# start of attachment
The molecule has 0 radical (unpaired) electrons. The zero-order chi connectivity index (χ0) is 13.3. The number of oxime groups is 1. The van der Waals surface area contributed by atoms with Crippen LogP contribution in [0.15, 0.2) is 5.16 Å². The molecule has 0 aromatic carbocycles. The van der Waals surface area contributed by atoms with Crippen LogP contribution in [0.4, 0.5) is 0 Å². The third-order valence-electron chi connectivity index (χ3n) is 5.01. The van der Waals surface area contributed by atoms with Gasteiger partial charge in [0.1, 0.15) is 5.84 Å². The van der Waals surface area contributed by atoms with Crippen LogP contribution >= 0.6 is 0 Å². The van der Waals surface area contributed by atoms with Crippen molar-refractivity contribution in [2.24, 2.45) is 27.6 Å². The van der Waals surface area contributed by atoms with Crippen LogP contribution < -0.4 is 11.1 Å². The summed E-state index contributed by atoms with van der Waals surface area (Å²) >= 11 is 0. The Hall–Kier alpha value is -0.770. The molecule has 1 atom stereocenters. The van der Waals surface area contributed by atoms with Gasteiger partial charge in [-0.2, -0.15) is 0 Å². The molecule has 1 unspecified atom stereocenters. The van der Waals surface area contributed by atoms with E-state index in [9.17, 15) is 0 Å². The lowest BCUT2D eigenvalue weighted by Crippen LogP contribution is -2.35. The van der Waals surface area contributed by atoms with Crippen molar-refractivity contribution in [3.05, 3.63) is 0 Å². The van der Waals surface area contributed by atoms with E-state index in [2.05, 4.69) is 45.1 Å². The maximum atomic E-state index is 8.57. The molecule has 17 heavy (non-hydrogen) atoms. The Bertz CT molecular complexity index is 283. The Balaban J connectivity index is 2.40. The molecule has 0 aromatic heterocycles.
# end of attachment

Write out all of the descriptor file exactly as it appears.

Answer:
The molecule has 0 radical (unpaired) electrons. The zero-order chi connectivity index (χ0) is 13.3. The number of oxime groups is 1. The van der Waals surface area contributed by atoms with Crippen LogP contribution in [0.15, 0.2) is 5.16 Å². The molecule has 0 aromatic carbocycles. The van der Waals surface area contributed by atoms with Crippen LogP contribution in [0.4, 0.5) is 0 Å². The third-order valence-electron chi connectivity index (χ3n) is 5.01. The van der Waals surface area contributed by atoms with Gasteiger partial charge in [0.1, 0.15) is 5.84 Å². The van der Waals surface area contributed by atoms with Crippen LogP contribution >= 0.6 is 0 Å². The van der Waals surface area contributed by atoms with Crippen molar-refractivity contribution in [2.24, 2.45) is 27.6 Å². The van der Waals surface area contributed by atoms with Crippen LogP contribution < -0.4 is 11.1 Å². The summed E-state index contributed by atoms with van der Waals surface area (Å²) >= 11 is 0. The Hall–Kier alpha value is -0.770. The molecule has 1 atom stereocenters. The van der Waals surface area contributed by atoms with Gasteiger partial charge in [-0.2, -0.15) is 0 Å². The molecule has 1 unspecified atom stereocenters. The van der Waals surface area contributed by atoms with E-state index in [9.17, 15) is 0 Å². The lowest BCUT2D eigenvalue weighted by Crippen LogP contribution is -2.35. The van der Waals surface area contributed by atoms with Crippen molar-refractivity contribution in [3.05, 3.63) is 0 Å². The van der Waals surface area contributed by atoms with E-state index in [2.05, 4.69) is 45.1 Å². The maximum atomic E-state index is 8.57. The molecule has 17 heavy (non-hydrogen) atoms. The Bertz CT molecular complexity index is 283. The Balaban J connectivity index is 2.40. The molecule has 0 aromatic heterocycles.